On March 21, Indiana's governor Eric Holcomb made a decision that was relatively unorthodox for a Republican governor: He vetoed a bill that would have restricted the participation of transgender girls in school sports.
Holcomb stated the following in a letter to legislators:
The presumption of the policy laid out in H.E.A. 1041 is that there is an existing problem in K-12 sports in Indiana that requires further state government intervention. It implies that the goals of consistency and fairness in competitive female sports are not currently being met. After thorough review, I find no evidence to support either claim even if I support the overall goal.
Although Holcomb decided to nix the bill, his veto could potentially be overturned by Indiana's state congress, since a majority of legislators in both the House and the Senate favored the bill.
In the past few years, Republican governors have enacted similar legislation in 11 states, namely Texas, Alabama, Arkansas, Florida, Idaho, Iowa, Mississippi, Montana, South Dakota, Tennessee, and West Virginia. These bills have been met with acclaim, or at least approval, among many conservatives.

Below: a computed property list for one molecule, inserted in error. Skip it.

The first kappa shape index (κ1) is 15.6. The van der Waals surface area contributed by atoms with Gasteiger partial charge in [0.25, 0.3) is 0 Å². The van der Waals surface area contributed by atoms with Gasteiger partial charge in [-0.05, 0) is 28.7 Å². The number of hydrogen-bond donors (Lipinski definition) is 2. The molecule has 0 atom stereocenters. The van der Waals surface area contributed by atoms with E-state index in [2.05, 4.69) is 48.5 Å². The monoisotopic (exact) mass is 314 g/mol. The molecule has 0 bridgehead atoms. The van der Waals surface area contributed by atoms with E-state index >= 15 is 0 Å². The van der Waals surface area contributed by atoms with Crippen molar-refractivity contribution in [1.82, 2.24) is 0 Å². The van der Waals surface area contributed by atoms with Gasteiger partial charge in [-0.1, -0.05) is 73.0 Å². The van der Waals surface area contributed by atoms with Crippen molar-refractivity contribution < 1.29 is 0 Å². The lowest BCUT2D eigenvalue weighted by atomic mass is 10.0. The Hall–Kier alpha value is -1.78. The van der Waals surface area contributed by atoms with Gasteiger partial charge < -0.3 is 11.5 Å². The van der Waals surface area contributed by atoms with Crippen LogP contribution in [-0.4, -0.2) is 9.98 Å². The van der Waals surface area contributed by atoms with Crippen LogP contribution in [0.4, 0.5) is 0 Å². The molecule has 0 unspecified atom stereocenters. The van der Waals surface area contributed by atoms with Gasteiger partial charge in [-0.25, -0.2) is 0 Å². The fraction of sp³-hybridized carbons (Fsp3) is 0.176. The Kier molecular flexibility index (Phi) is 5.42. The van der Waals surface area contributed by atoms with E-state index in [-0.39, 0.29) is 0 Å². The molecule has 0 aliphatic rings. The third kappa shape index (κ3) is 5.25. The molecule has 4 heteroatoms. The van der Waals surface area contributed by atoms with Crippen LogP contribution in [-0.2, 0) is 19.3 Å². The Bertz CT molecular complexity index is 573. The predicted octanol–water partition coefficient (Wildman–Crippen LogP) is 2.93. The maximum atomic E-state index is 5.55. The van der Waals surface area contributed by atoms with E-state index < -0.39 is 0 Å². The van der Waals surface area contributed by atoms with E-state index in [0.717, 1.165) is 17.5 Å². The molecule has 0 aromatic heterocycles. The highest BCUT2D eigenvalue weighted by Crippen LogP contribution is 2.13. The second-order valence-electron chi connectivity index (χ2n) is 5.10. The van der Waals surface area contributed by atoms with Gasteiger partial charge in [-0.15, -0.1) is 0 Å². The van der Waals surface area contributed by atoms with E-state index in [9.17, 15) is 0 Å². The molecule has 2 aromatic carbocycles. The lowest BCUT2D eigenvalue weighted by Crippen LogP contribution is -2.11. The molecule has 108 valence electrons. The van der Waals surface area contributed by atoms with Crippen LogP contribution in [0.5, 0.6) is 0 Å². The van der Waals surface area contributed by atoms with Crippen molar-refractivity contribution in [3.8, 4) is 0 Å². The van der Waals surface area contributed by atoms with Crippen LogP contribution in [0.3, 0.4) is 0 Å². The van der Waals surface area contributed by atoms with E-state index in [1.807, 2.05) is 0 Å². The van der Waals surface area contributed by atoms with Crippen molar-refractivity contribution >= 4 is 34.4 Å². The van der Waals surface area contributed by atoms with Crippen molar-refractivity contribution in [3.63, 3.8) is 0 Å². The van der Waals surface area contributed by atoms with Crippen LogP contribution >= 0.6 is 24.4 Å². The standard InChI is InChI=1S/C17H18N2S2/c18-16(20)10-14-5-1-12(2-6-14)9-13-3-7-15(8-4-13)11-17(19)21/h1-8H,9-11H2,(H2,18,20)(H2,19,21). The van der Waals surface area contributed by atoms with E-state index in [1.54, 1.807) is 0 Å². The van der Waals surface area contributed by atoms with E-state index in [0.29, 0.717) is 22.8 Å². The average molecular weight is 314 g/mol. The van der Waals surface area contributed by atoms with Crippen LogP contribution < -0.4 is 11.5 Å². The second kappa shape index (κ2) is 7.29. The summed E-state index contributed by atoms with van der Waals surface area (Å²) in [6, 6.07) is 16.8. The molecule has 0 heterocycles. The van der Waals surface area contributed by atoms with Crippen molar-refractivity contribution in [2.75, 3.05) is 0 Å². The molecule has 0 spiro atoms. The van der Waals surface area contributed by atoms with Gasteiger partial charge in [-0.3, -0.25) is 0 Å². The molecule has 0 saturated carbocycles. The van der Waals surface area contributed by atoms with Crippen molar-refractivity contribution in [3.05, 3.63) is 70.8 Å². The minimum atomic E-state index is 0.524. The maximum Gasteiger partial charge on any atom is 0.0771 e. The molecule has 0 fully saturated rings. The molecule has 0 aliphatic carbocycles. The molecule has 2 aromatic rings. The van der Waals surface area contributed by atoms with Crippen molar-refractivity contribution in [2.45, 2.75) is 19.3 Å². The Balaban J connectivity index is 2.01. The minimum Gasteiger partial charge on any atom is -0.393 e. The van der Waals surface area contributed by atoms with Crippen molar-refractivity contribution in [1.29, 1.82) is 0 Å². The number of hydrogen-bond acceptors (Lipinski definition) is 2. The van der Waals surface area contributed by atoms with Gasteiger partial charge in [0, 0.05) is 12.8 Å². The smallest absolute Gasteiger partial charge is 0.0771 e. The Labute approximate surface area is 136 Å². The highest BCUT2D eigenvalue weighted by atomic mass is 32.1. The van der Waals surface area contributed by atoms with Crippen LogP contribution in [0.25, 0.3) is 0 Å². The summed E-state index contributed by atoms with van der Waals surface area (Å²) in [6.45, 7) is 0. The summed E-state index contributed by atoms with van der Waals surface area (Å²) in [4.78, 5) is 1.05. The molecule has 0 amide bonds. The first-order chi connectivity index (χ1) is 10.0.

Simultaneously, they have elicited dismay and indignation among left-wing activists and human rights groups who have argued that transgender students should be granted an inviolable right to participate in sports alongside their cisgender counterparts.
Cathryn Oakley from the Human Rights Campaign issued high praise in response to Holcomb's maverick decision:
Governor Holcomb did the right thing tonight in vetoing a bill that would only cause problems, not solve them, by targeting Indiana’s transgender children and making them the targets of exclusion and discrimination in their own schools.
According to scientists who research sports-related discrepancies in skill among athletes, there is currently no scientific basis to support the claim that trans girls have an advantage when playing sports.